# For a triangle, prove that $\frac{1}{AE\cdot BE}+ \frac{1}{CG\cdot BG}+ \frac{1}{AF\cdot CF}=\frac{1}{r^2}$

Context: I made this question and am contemplating about submitting it as a contest question. The contest is not a large one; its scope does not comprise even our whole class. Its just a friendly, small contest within a small group.
This originally occurred to me when we were asked to prove $$\tan \frac A2\tan\frac B2 +\tan \frac B2\tan\frac C2+\tan\frac C2\tan\frac A2=1$$ in class. I tried a geometrical proof but failed, but I got the following for my efforts.

Derivation: Given $$\triangle ABC$$ and its incircle $$\Im$$ with inradius $$r$$, we have the known (and easily provable) formula $$\tan \frac A2\tan\frac B2 +\tan \frac B2\tan\frac C2+\tan\frac C2\tan\frac A2=1.\tag{1}\label{1}$$ We know, $$IE=IF=IG=r$$. Now, $$\tan \frac A2=\frac{r}{AE}=\frac{r}{AF}$$$$\tan \frac B2=\frac{r}{BE}=\frac{r}{BG}$$$$\tan \frac C2=\frac{r}{CG}=\frac{r}{CF}$$ Putting appropriate values in the formula $$(1)$$, we get $$\frac{r^2}{AE\cdot BE}+ \frac{r^2}{CG\cdot BG}+ \frac{r^2}{AF\cdot CF}=1$$ or $$\frac{1}{AE\cdot BE}+ \frac{1}{CG\cdot BG}+ \frac{1}{AF\cdot CF}=\frac{1}{r^2}$$ Finally, using the identities $$\Delta=rs, s=\dfrac{a+b+c}{2}, \Delta=\dfrac{abc}{4R}$$ (where R is the circumradius) and the sine law we get $$\frac{1}{AE\cdot BE}+ \frac{1}{CG\cdot BG}+ \frac{1}{AF\cdot CF}=\dfrac{s^2}{\Delta^2}=\dfrac{(a+b+c)^2}{4\Delta^2}=\dfrac{(a+b+c)^2\cdot 16R^2}{4a^2b^2c^2}$$ Thus, $$\sqrt{\frac{1}{AE\cdot BE}+ \frac{1}{CG\cdot BG}+ \frac{1}{AF\cdot CF}}=2R\frac{a+b+c}{abc}$$ $$=2R\frac{2R(\sin A+\sin B+\sin C)}{8R^3\sin A\sin B\sin C}$$$$=\frac{1}{2R}\left(\frac{1}{\sin B\sin C}+ \frac{1}{\sin A\sin C}+ \frac{1}{\sin B\sin A}\right)$$ so that $$2R\sqrt{\frac{1}{AE\cdot BE}+ \frac{1}{CG\cdot BG}+ \frac{1}{AF\cdot CF}}=\left(\frac{1}{\sin B\sin C}+ \frac{1}{\sin A\sin C}+ \frac{1}{\sin B\sin A}\right)$$

Question: Prove that for a triangle ABC, $$2R\sqrt{\frac{1}{AE\cdot BE}+ \frac{1}{CG\cdot BG}+ \frac{1}{AF\cdot CF}}=\left(\frac{1}{\sin B\sin C}+ \frac{1}{\sin A\sin C}+ \frac{1}{\sin B\sin A}\right)$$

The result looks pretty symmetrical and nice, and also reminds one of Ceva’s theorem because of the segments taken consecutively.

If you were given this question and did not know the above derivation, how would you approach it? Basically, I am looking for alternative solutions to this problem just for reference.

If the question has any flaws, please tell me. Also, I would really like to know how you would rate this question for a high school level informal contest. If any of you can come up with variants of this, especially as inequalities, I would be grateful. Thanks in advance.

• Have you tried using ceva/trig ceva? Commented Jul 14, 2022 at 16:09
• Where are the cevians @TheBestMagician? AIG, BIF and CIE (If that’s what you are referring to) are not straight lines. Commented Jul 14, 2022 at 16:12
• My bad, I was being a bit silly. The idea still may work, however, if you draw in the angle bisectors and use ceva that way. You can find the distances between the tangency points and the feet of the angle bisectors. It's probably more useful to use equal tangents, however. Compute $AE$, etc. directly. Commented Jul 14, 2022 at 16:15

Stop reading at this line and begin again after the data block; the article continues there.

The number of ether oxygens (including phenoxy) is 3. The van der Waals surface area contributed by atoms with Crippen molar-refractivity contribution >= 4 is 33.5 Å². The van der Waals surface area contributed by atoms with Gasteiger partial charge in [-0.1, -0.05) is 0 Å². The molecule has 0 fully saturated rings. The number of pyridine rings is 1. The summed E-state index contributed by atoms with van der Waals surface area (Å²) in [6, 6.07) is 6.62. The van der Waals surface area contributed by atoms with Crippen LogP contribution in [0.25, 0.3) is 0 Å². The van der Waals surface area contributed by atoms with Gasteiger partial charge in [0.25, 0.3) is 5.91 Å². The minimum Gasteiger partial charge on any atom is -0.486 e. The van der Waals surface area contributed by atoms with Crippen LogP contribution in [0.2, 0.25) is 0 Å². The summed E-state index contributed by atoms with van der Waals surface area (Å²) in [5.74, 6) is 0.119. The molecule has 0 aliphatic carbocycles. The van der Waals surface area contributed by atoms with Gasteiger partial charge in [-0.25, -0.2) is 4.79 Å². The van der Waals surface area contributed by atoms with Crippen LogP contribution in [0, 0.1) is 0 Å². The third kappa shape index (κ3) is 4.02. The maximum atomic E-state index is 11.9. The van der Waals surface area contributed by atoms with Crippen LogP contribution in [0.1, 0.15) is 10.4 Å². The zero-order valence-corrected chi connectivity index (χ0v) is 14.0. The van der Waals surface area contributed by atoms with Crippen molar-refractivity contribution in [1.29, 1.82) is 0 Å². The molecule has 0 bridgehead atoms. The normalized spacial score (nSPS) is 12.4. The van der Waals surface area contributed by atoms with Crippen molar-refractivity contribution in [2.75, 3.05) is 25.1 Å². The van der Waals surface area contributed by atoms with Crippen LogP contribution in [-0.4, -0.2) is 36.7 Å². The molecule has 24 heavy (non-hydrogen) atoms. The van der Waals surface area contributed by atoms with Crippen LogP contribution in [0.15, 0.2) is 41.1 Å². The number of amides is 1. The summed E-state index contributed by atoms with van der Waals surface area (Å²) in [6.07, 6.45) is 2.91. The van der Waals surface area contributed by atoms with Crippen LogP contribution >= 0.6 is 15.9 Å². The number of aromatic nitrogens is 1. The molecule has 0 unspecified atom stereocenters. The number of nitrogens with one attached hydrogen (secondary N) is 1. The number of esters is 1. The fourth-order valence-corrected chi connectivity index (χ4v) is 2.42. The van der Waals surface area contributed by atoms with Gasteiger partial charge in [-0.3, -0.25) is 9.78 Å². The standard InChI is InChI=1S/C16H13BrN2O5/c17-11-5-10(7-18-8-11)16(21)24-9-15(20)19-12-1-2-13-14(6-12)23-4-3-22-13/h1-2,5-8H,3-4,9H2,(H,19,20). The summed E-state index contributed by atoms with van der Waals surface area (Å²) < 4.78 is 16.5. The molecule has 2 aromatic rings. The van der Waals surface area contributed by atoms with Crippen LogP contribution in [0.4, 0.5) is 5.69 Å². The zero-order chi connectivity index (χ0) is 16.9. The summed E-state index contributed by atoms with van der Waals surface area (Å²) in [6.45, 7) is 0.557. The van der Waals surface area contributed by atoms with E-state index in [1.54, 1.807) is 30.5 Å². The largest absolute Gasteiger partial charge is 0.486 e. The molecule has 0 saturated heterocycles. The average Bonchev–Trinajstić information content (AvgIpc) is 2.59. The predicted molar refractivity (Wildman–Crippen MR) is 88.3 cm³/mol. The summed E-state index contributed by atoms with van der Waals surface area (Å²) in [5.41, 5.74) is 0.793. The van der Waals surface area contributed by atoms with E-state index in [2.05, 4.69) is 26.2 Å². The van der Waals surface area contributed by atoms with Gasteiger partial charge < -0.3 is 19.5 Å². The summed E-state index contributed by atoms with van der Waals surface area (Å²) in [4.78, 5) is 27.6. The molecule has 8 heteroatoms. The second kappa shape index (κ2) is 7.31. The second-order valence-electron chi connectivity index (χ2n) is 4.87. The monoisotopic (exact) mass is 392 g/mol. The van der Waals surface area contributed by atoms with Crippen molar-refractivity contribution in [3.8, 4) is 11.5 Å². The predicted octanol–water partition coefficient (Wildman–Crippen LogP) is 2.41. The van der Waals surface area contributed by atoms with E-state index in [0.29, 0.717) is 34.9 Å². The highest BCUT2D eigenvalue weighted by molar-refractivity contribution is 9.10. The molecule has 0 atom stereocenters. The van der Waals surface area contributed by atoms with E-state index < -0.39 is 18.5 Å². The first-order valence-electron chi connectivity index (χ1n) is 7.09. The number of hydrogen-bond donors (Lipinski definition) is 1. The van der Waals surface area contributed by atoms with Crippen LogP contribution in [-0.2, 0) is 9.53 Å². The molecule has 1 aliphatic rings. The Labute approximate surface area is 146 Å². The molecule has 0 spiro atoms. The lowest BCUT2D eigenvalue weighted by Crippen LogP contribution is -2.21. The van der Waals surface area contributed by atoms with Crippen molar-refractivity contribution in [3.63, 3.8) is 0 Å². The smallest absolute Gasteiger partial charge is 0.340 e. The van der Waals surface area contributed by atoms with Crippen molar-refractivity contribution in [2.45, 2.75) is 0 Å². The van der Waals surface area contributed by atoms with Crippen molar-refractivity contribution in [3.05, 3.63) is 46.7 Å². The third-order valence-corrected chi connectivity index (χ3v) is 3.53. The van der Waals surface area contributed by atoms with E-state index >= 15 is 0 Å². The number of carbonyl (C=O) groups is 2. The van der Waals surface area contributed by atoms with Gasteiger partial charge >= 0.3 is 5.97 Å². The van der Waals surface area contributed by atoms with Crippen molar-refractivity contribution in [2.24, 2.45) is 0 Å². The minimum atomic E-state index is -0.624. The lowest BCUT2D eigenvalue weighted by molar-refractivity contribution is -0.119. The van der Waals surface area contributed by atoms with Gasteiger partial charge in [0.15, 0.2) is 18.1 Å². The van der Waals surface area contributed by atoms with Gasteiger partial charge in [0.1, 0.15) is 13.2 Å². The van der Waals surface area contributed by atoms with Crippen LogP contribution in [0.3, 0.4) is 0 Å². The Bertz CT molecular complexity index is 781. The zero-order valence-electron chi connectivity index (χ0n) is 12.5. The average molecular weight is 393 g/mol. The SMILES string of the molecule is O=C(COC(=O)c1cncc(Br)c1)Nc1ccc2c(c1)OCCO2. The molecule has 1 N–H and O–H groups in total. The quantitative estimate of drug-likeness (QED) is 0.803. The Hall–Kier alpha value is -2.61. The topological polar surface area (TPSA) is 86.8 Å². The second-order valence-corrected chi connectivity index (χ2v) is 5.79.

• >If the question has any flaws, please tell me. Also, I would really like to know how you would rate this question for a high school level informal contest. If any of you can come up with variants of this, especially as inequalities, I would be grateful. Thanks in advance. You can try post the problm on AOPS. The people there are like literally focused on this thing only. Commented Jul 22, 2022 at 2:25

Note that $$AE=s-a, BE=s-b, BG=s-b, GC=s-c, CF=s-c, FA=s-a$$. The expression under the square root becomes $$\sqrt{\frac{1}{(s-a)(s-b)}+\frac{1}{(s-b)(s-c)}+\frac{1}{(s-a)(s-c)}}$$ By Heron's formula, $$K=\sqrt{s(s-a)(s-b)(s-c)}\implies \frac{1}{(s-b)(s-c)}=\frac{s(s-a)}{K^2}$$, etc. and so the expression under square root becomes $$\frac{1}{K}\sqrt{s(s-a)+s(s-b)+s(s-c)}=\frac{s}{K}$$ So we want to show that $$\frac{2Rs}{K}=\sum_{cyc}\frac{1}{\sin A\sin B}$$ Now, by the extended law of sines, $$\frac{a}{\sin A}=2R\implies \frac{1}{\sin A}=\frac{2R}{a}$$, so the RHS is $$(2R)^2\sum_{cyc}\frac{1}{ab}=\frac{(2R)^2(a+b+c)}{abc}$$ Thus we want to show $$\frac{s}{K}=\frac{2R(a+b+c)}{abc}$$ Now this is easy because it rearranges to $$\frac{1}{K}=\frac{4R}{abc}$$, which is $$K=\frac{abc}{4R}$$ which is true.

• Nice! Once you reached $\frac sK$ it was basically the result. The rest of my post just consists of algebraic manipulation to enhance beauty. Commented Jul 14, 2022 at 16:35
• Yes I left in the algebra because I think it is a little bit cleaner than your derivation Commented Jul 14, 2022 at 16:44
• Comment by @albertchan:” Note that AE=s−a,BE=s−b,BG=s−b,GC=s−c,CF=s−c,FA=s−a” For those who don't see it, crucial for the proof. $2s = AB+AC+BC = (AE\!+\!EB)+(AF\!+\!AC)+(BG\!+\!GC)$ $AE=AF\;,\;BE=BG\;,\;CF=CG$. Divide above by 2, we have: $s = AE+BG+CG = AE+a \qquad → AE=s-a$ $s = BE+AF+FC = BE+b \qquad → BE=s-b$ $s = CG+AE+BE = CG+c \qquad → CG=s-c$ Commented Jul 15, 2022 at 4:02

By the result $$1$$ found in my post, $$\displaystyle x yz=r^{2}(x+y+z),\tag*{(*)}$$

where $$r$$ is the in-radius of the triangle ABC of sides $$a,b$$ and $$c$$ and $$a=y+z, b=z+x$$ and $$c=x+y$$.

Dividing the equation (*) by $$xyzr^2$$ yields the required equation $$\frac{1}{y z}+\frac{1}{x z}+\frac{1}{x y}=\frac{1}{r^{2}}$$

• Oh this is quite nice. Congratulations Commented Jul 15, 2022 at 3:14
• This is revolutionary. Commented Jul 15, 2022 at 7:15